Thorbjörn Johansson, 64, was told in March 2009 that he a malignant tumour in his right lung. However, the Karolinska University Hospital in Stockholm had confused his medical samples with another patient who had died a week earlier.
Johannson had given his samples a few months earlier when he was treated for a foot injury. The hospital admitted the error two years later and said they “caused serious injury or illness”.
“I didn’t know how to react. What should I believe? Of course I was happy but also surprised and confused,” Johannson told the Metro newspaper after doctors revealed the false diagnosis.
That feeling was somewhat different to when he was given the original news that he had lung cancer.
“I thought; Well that’s it! That life would end like this. It was awful information to receive,” he told the paper.
“I went to the Philippines to tell my family and there was a lot of tears and gnashing of teeth. I think the family took it harder than I did.”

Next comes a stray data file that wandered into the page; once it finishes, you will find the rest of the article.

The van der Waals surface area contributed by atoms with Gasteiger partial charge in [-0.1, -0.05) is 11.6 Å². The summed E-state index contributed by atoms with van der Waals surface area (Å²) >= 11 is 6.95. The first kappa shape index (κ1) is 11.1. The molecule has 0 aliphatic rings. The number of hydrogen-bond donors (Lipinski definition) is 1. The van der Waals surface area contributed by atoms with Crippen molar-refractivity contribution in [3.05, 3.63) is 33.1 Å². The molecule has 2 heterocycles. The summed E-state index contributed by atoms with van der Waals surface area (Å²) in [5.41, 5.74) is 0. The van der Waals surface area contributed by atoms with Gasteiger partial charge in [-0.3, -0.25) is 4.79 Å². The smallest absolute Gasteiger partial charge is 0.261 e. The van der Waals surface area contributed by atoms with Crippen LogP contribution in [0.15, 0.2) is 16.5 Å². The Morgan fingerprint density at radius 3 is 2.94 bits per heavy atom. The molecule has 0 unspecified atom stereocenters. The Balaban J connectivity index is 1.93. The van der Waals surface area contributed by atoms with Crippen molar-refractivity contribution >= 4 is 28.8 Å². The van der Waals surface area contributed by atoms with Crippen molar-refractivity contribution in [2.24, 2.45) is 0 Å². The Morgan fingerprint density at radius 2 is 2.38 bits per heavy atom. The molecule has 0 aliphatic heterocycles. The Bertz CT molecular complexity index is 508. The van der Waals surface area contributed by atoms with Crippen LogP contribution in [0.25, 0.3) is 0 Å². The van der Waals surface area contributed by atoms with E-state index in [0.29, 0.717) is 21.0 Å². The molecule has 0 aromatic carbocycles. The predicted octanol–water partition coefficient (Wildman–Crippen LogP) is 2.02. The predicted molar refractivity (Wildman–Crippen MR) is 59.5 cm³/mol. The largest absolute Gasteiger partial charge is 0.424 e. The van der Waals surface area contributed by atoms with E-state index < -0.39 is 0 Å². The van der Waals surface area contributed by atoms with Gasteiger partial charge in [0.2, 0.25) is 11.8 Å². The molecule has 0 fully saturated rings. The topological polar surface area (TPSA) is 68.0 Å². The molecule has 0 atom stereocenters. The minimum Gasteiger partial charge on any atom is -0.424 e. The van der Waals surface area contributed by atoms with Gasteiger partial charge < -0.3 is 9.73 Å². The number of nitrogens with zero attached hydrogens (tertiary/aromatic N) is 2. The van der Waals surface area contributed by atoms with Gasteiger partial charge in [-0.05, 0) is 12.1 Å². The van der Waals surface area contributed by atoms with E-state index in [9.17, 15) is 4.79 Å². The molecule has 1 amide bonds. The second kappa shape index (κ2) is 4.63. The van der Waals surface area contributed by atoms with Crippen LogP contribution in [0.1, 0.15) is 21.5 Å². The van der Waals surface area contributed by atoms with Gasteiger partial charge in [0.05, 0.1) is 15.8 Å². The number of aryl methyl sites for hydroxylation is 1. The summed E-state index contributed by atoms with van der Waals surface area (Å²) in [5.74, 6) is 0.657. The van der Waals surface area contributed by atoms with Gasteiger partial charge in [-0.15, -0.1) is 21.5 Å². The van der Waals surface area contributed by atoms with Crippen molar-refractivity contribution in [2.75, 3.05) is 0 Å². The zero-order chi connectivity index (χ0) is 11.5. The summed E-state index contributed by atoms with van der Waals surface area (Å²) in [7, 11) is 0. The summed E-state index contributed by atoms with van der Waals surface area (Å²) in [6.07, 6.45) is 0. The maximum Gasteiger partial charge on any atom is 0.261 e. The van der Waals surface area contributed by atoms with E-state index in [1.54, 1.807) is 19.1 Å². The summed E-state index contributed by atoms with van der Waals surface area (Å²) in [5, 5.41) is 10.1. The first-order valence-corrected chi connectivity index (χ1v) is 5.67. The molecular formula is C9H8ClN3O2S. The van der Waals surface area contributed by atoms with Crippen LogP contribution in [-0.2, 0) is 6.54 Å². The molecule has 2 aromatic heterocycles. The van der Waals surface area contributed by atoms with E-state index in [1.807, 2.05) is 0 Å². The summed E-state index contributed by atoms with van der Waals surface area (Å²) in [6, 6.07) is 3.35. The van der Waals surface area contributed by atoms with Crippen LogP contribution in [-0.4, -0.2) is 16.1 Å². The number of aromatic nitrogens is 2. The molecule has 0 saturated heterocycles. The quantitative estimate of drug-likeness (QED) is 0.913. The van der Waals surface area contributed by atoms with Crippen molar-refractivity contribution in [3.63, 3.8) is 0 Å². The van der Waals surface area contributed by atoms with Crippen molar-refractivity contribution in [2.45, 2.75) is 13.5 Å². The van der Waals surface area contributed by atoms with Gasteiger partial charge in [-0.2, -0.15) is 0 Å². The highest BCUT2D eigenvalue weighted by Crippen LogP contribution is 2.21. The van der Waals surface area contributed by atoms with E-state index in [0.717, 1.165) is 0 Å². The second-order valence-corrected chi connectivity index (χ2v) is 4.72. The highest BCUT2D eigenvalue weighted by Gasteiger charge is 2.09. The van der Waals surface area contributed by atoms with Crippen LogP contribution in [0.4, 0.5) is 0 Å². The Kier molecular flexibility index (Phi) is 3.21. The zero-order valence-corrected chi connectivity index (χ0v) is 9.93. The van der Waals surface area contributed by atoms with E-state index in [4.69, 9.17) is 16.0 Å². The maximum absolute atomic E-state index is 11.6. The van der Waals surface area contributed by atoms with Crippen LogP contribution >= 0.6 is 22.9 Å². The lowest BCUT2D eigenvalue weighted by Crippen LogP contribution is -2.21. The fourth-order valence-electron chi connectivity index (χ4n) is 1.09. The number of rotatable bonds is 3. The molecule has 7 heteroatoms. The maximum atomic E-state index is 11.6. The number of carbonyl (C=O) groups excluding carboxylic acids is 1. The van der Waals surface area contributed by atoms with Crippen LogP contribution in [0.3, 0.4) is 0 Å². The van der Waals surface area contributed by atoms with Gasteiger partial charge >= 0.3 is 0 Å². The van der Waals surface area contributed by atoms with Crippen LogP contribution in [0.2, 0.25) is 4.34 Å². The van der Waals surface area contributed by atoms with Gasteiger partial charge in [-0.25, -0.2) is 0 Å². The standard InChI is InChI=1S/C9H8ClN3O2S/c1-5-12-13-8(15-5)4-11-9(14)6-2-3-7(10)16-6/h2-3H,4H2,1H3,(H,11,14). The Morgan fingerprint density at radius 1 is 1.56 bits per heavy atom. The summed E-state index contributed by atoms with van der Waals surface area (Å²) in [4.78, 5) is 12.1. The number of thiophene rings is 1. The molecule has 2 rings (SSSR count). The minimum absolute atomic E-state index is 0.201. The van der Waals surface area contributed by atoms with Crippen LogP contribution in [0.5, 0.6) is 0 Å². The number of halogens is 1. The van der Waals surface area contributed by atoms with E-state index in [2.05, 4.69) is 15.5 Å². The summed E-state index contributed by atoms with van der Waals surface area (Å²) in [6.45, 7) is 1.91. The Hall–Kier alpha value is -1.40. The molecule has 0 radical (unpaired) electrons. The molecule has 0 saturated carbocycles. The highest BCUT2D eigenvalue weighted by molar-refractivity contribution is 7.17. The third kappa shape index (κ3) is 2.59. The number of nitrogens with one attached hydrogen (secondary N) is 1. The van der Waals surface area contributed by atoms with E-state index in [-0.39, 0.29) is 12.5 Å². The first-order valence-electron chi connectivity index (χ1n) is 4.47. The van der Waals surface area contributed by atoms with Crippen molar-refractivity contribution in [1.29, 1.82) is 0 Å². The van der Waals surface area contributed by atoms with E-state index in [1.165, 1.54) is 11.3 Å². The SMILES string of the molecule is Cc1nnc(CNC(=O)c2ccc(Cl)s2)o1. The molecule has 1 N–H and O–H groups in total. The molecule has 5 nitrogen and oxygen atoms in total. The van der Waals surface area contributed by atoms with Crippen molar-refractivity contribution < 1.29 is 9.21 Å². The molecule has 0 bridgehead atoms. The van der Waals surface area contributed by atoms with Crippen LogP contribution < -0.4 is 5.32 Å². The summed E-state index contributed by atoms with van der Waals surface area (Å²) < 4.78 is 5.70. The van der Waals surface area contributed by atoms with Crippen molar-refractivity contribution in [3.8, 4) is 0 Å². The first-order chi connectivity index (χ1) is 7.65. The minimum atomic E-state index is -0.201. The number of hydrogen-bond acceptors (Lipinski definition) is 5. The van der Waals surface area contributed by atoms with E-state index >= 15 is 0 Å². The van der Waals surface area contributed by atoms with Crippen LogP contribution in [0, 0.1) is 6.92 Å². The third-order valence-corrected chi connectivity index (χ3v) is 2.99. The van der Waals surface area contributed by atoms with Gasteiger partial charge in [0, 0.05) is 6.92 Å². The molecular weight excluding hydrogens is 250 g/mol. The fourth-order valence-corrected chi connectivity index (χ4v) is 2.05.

Johannson was 61 when he got the news and told Metro that he’d rarely been ill in his life. He was then working as an international consultant in the building trade with his own company.
Since the unnecessary surgery he’s been unable to work having lost a large part of his lung capacity and suffered permanent nerve damage.
“I get out of breath just walking up the stairs or a slope. I pant like something terrible. The nerve damage on the right side of my chest means it hurts like hell when I breathe,” he said.
“I haven’t been able to work since and am living off savings and loans. Recently I had to go social services just so I could support myself.”
Karolinska University Hospital has since changed procedures in the wake of the mishap. They were heavily criticized by the National Board of Health and Welfare (Socialstyrelsen) for not revealing the error for two years.
“A notification must be submitted to the national board within two months,” it said in a statement.
Johannson and his lawyer Jan Thörnhammar are presently preparing a lawsuit against the hospital.